Leadership studies minor under review
Freshman pre-nursing major Jae Kim is mainly focused on academics, but said she wants to use her time at Towson to find leadership opportunities
Soon, Kim may be able to gain leadership experience both outside and inside the classroom, once Towson officials complete their plans for a Leadership Studies minor.
The Offices of Academic and Student Affairs are working to create the new minor tailored to University President Maravene Loeschke’s vision for the college, according to Provost Timothy Chandler.
The minor is planning stages and administration has not developed new courses or a curriculum. But Chandler said the minor will offer students a way to study the theory of leadership.
“The minor is something the president feels very passionate about and has had an interest in for a long time,” Chandler said. “Obviously there are elements of leadership that are in all of the colleges in many ways. We are trying to bring together a powerful group of those courses and elements that will appeal to all students. We would like to have a way of formalizing some of these aspects, so that the students can show that they have had more than a set of isolated leadership experiences.”
Kim said that a minor would allow students to gain necessary leadership experience.
“However, leadership can be developed without a minor—among friends, in a classroom, being an RA and those types of things,” she said.
Senior mass communication major Shelly Benner said that being a leader is in someone’s personality.
“The minor would make the school look absolutely ridiculous,” she said.
A leadership studies minor is already being offered at the University of Maryland, College Park.
According to University of Maryland, College Park Undergraduate Catalogue, their minor is 18 credits and delves into courses that expose students to “diverse theories and perspectives on leadership” where they are “encouraged to apply analytical skills to develop their own working philosophy of leadership that will serve them in organizational and career contexts.”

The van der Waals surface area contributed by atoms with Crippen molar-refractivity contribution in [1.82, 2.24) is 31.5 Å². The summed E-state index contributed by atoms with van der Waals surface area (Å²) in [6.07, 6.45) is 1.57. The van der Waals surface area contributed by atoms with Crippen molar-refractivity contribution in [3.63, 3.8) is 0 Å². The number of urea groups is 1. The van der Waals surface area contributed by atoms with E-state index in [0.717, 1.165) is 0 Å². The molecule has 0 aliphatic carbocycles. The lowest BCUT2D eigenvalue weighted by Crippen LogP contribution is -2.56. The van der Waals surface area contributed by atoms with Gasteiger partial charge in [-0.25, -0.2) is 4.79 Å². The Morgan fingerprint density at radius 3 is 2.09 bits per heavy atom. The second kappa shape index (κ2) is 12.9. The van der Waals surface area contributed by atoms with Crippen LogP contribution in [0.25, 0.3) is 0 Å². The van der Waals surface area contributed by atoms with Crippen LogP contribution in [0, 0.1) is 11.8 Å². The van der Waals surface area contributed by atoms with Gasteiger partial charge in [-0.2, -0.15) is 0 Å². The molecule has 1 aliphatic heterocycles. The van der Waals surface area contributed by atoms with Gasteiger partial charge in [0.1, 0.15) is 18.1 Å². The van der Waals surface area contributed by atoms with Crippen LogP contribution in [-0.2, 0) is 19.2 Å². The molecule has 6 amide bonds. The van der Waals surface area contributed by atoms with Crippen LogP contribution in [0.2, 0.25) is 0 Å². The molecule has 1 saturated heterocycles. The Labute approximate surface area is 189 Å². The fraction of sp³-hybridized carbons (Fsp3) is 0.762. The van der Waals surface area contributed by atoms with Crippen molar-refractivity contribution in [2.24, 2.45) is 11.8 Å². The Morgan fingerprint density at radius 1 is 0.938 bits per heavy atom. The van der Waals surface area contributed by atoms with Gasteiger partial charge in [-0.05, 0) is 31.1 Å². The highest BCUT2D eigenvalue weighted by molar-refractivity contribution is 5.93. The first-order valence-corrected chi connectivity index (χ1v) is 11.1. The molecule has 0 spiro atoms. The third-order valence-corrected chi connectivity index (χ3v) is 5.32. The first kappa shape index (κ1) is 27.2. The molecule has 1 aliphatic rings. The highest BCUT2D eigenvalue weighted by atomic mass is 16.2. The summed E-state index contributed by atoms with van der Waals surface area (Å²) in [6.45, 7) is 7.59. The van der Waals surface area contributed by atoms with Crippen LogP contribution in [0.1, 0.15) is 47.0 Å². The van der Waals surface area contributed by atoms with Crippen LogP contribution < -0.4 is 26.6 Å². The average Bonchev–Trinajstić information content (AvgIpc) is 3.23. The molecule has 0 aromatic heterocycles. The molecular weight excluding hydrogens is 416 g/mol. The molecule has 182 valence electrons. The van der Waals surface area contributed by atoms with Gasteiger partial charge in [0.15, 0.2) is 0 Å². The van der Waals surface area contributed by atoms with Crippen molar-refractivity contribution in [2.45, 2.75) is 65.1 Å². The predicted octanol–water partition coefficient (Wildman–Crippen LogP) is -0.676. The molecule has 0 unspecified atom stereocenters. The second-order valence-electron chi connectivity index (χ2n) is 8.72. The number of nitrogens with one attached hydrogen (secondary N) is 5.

Freshman Heather Veale said she would be willing to take leadership courses.
“I have heard great things about the program at College Park,” she said. “It sounds awesome. It would look really great on a résumé, especially if you were going for a position of leadership. The minor would prepare people for that type of job.”
Director of Student Activities Dirron Allen said that the minor speaks to campus culture and what the president wants for the university.
“You need to be in the classroom getting an understanding of some of the theories and the leadership models that are out there, and then apply what you learn,” he said. “Students will be able to take the theory aspect of the classes and be able to apply that to a student organization or a university role outside of the university. It’s a great mix of academic experience mixed with practical experience. They complement each other.”
Freshman occupational therapy major Lily Nicoll said she thinks hands-on experience, rather than academic engagement, is more favorable.
“But it might help people who are shy, because they would have to do it,” she said.
Allen said he believes that the leadership experiences offered on campus will appeal to different students in a variety of ways.
“Some students like to learn within classrooms, some like to learn within workshops—it would be great to offer even more diversity,” Allen said. “Leadership is designed for everyone in different ways.”